No less troubling is the almost glowing tone in which anti-liberal conservatives often write about the Taliban. Take Hazony’s August 19 tweet linking to a Tablet article by Lee Smith which argues that it was the Taliban’s “group solidarity”—and America’s lack of same—that led to America’s failure. “Cohesion is what the Taliban have. Cohesion is what America has lost. That’s why the Taliban won the war,” Hazony’s wrote.
Smith’s essay has some valid criticisms of the American progressive “elites’” embrace of divisive ideologies. But let’s face it: authoritarian/totalitarian movements based on religious or ideological fanaticism are always going to have more “cohesion” or “group solidarity” than liberal democracies, if only because they have no compunction about terrorizing solidarity-deficient members of the group into submission or killing them if they still refuse to get back in line. When you start to sound like a fanboy about the Taliban’s “cohesion,” perhaps it’s time to step back and reassess your position. (Here, the famous @dril tweet comes to mind about “issuing [a] correction” on a post about ISIS: “you do not, under any circumstances, ‘gotta hand it to them.’”)
Hazony is hardly alone. Here, for instance, is liberalism’s foremost critic Sohrab Amari sounding positively euphoric about the defeat of “liberal aspiration” in Afghanistan and about its presumed helplessness in Iran:
A few days earlier, Ahmari had tweeted a valentine to the secretary of the Supreme National Security Council of Iran, General Ali Shamkhani, who, he wrote,
Isn’t confused about his gender
Doesn’t believe there are 157 genders
Doesn’t suffer an anxiety disorder
Isn’t ashamed of his national heritage.
Couldn’t give a shit about your pronouns.
Sure, you could say Ahmari is simply pointing out that Gen. Shamkhani is a formidable adversary who doesn’t waste his time on trivia while we do, but the “Here is a MAN!” subtext is unmissable. (Gen. Shamkhani probably also doesn’t believe in freedom of religion or women’s rights and isn’t ashamed of the national practice of hanging people from cranes for being gay. But that is left outside of Ahmari’s framework.)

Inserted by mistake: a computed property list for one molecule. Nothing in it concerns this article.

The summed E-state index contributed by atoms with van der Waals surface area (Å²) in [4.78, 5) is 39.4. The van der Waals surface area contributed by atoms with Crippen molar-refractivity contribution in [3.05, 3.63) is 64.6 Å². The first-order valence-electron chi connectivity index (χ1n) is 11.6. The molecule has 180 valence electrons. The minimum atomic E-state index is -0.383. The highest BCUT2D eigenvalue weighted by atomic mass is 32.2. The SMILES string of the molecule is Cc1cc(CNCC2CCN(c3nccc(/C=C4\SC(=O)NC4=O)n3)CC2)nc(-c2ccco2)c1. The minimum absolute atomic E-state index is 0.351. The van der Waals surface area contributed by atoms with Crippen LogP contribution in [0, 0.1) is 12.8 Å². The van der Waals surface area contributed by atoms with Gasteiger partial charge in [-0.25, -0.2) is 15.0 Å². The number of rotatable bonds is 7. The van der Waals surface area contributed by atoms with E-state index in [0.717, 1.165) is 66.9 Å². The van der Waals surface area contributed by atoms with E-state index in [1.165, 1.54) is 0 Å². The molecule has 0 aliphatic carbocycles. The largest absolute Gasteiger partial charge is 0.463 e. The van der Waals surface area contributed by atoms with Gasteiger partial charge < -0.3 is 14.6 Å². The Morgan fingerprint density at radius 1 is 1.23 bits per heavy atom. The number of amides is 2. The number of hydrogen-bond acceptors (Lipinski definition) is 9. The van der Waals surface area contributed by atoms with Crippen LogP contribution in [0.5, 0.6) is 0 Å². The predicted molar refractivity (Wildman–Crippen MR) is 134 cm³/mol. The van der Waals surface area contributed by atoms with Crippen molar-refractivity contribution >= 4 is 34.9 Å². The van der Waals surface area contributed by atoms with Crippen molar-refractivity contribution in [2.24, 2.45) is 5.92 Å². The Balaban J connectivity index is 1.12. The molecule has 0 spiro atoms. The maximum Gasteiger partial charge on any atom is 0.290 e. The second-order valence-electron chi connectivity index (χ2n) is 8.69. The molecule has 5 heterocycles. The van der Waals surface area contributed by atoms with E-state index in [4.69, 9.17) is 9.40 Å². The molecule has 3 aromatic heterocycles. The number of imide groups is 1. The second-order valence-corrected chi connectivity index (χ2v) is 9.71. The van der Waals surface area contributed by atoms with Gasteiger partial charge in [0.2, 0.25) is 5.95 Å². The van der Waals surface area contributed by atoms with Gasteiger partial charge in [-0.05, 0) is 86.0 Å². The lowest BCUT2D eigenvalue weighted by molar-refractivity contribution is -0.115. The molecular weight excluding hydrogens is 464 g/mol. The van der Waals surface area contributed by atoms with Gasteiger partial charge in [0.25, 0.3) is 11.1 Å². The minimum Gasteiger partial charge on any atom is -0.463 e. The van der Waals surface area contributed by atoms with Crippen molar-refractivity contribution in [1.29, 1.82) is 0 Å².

And then there’s this, from social conservative writer Rod Dreher:
Dreher is far more nuanced and fair-minded than the general run of the anti-liberal right, and he had a far more thoughtful piece in Newsweek about the Afghanistan debacle (despite lapsing into clichés about America trying to “remake [Afghanistan] in our own image”). But the knee-jerk rush to disparage secular liberal democracy as “the empire of nothing” in contrast to the true believers—whom, it should be said, Dreher calls “barbaric” in his Newsweek piece—is telling.
The conflict between secular individualist liberalism and patriarchal, tribal peasant culture steeped in authoritarian tradition and religion is hardly new, even within the West itself. Liberalization in countries where a large portion of the population belongs to such a culture is a difficult and delicate task, ideally accomplished via incremental and non-coercive change (e.g., policies that offer alternative ways of life and opportunities to people from villages who seek change, or schooling that opens up new possibilities for children). But the rhetoric of the anti-liberal right suggests that many conservatives in this camp don’t see liberalization as particularly desirable. And in fact, from Hazony to Liel Leibovitz in Tablet magazine, they have turned openly against Enlightenment liberalism. It’s not that they prefer the Taliban or the Islamic Republic of Iran, obviously. It’s more that they don’t see the liberal society, based on individual rights, freedom of choice, and freedom of opinions, as a worthy goal to pursue. They see it as something that leads to Drag Queen Story Hour, deserted churches, rainbow-haired kids who worship trees instead of God, childless career women, and Christian bakers forced to bake gay wedding cakes.
To “tradcons” like Ahmari and Hazony, liberalization is cultural imperialism—something these conservatives have in common with “woke” leftists who think that negativity about the burka is “imperialist feminism” or celebrate the defeat of “liberal-neocon imperialism” in Afghanistan.
When you couple the hostility to liberalization with the nativist backlash against the resettlement of Afghan refugees in America, this is a very inglorious moment for the illiberal right.